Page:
UK’s flagrant disregard for the rule of law, by Dr Leonardo Raznovich, February 2018

| 23/02/2018 | 0 Comments

The idea that the people of Bermuda can give themselves any laws they wish is wrong as a matter of Bermudian constitutional law. The Prime Minister was probably confused by the Westminster system of parliamentary democracy in which parliament is sovereign and thus can do as it pleases. The Prime Minister appears to ignore that the UK imposed upon Bermuda a constitutional democracy in which the constitution is sovereign and thus the parliament of Bermuda cannot do as it pleases.

The constitution of Bermuda is codified in one single document, enacted by the UK Parliament under the name of the Bermuda Constitution Act 1967 (the “Constitution”).  The Constitution sets out, and hence limits, the power of each of the three branches of government: the parliament, the judiciary and the executive of Bermuda (the same actually applies in the Cayman Islands, or in the USA, or in France or in any country with a codified written constitution).

This is referred to as division of power: the court interprets the laws (including the Constitution) and the legislature makes and amends laws (excluding the Constitution). The law making powers of the local legislature in Bermuda derive therefore from the Constitution, rather than from the people; hence the laws made by the legislature must conform to the Constitution regardless of the wishes of the majority.

To the extent that they do not conform, they are ‘”repugnant” to the Constitution and the Governor must reserve the bill for the “signification of Her Majesty’s pleasure”, unless authorised by the UK government to give it assent, pursuant to article 35(2)(c) of the Constitution.

However, it does not end there; there is one more protection for the Constitution in case that the Governor and the Legislature conspire to breach the Constitution; thus, to the extent that any law passed by the local legislature (and which received assent by the Governor) is repugnant to the Constitution, it is, and remains, absolutely void and inoperative pursuant to section 2 of the Colonial Laws Validity Act 1865 (the “Validity Act”), which states that “Any colonial law which is or shall be in any respect repugnant to the provisions of any Act of Parliament extending to the colony to which such law may relate … shall be read subject to such Act … and shall, to the extent of such repugnancy, but not otherwise, be and remain absolutely void and inoperative.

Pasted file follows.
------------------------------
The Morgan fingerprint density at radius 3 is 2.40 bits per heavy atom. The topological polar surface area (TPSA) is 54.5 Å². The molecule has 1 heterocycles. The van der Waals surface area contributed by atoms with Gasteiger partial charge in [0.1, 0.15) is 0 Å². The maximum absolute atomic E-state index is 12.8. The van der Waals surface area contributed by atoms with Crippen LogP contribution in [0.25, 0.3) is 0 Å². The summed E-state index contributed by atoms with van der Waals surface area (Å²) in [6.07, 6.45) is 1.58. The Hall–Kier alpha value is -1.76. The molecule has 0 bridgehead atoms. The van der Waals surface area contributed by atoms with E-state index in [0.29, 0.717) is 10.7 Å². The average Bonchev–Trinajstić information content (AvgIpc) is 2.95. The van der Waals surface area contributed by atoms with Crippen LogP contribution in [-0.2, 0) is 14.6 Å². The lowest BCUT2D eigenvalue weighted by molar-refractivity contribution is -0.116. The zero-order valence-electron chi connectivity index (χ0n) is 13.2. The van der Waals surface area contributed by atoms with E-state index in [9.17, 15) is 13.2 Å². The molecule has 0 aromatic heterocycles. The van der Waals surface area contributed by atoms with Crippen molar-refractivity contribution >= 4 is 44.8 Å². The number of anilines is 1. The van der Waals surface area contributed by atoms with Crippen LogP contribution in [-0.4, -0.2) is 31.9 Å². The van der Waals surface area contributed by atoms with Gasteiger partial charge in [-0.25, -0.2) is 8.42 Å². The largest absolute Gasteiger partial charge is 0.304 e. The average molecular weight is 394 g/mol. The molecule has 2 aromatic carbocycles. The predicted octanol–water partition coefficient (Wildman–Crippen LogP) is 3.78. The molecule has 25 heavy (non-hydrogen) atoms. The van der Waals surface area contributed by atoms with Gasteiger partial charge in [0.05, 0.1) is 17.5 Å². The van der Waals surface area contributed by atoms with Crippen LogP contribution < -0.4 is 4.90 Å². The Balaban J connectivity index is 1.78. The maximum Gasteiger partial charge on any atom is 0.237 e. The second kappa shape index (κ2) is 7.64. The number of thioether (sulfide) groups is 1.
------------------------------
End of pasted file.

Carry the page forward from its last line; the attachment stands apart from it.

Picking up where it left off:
How is this affecting the Partnership Act? The Supreme Court interpreted in Godwin-DeRoche that Bermudian law requires marriage equality. In countries such as Bermuda with a codified written constitution, there are two legal ways to change such a constitutional interpretation: (1) an appeal or (2) a constitutional change. Anything outside these two possible routes, including legislation passed by the legislature, constitutes a flagrant breach of the Constitution and hence of the rule of law of the jurisdiction.

A court of appeal could have reversed the Supreme Court by holding that its interpretation was wrong as a matter of law, but the legislature cannot; its laws must conform to the Constitution. It is a simple matter of division of power: as stated above, the court interprets the laws (including the Constitution) and the legislature makes and amends laws (excluding the Constitution).

The Bermudian government decided not to follow the normal appeal process; the Supreme Court’s interpretation is now, effectively, enshrined in the Constitution. The only way to overturn the effect of this interpretation is a constitutional change, which only the UK Parliament can effect.